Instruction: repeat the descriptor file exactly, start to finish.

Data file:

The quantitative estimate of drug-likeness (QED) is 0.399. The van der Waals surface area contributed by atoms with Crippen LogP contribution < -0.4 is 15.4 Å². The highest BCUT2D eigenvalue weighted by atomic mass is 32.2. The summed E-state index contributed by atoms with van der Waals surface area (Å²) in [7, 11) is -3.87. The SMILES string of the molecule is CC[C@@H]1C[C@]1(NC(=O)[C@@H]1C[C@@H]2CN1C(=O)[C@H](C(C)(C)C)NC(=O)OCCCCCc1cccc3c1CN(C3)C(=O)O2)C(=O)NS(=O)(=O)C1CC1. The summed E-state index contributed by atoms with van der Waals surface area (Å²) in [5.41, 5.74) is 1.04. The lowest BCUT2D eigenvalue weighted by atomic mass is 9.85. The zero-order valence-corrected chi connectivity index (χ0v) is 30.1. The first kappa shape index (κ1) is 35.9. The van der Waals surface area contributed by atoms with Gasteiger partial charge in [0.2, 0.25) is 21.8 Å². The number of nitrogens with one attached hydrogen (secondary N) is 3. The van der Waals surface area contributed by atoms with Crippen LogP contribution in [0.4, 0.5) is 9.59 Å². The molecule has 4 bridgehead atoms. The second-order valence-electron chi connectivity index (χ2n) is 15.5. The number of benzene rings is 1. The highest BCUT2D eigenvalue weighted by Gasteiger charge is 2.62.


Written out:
The quantitative estimate of drug-likeness (QED) is 0.399. The van der Waals surface area contributed by atoms with Crippen LogP contribution < -0.4 is 15.4 Å². The highest BCUT2D eigenvalue weighted by atomic mass is 32.2. The summed E-state index contributed by atoms with van der Waals surface area (Å²) in [7, 11) is -3.87. The SMILES string of the molecule is CC[C@@H]1C[C@]1(NC(=O)[C@@H]1C[C@@H]2CN1C(=O)[C@H](C(C)(C)C)NC(=O)OCCCCCc1cccc3c1CN(C3)C(=O)O2)C(=O)NS(=O)(=O)C1CC1. The summed E-state index contributed by atoms with van der Waals surface area (Å²) in [5.41, 5.74) is 1.04. The lowest BCUT2D eigenvalue weighted by atomic mass is 9.85. The zero-order valence-corrected chi connectivity index (χ0v) is 30.1. The first kappa shape index (κ1) is 35.9. The van der Waals surface area contributed by atoms with Gasteiger partial charge in [0.2, 0.25) is 21.8 Å². The number of nitrogens with one attached hydrogen (secondary N) is 3. The van der Waals surface area contributed by atoms with Crippen LogP contribution in [0.4, 0.5) is 9.59 Å². The molecule has 4 bridgehead atoms. The second-order valence-electron chi connectivity index (χ2n) is 15.5. The number of benzene rings is 1. The highest BCUT2D eigenvalue weighted by Gasteiger charge is 2.62.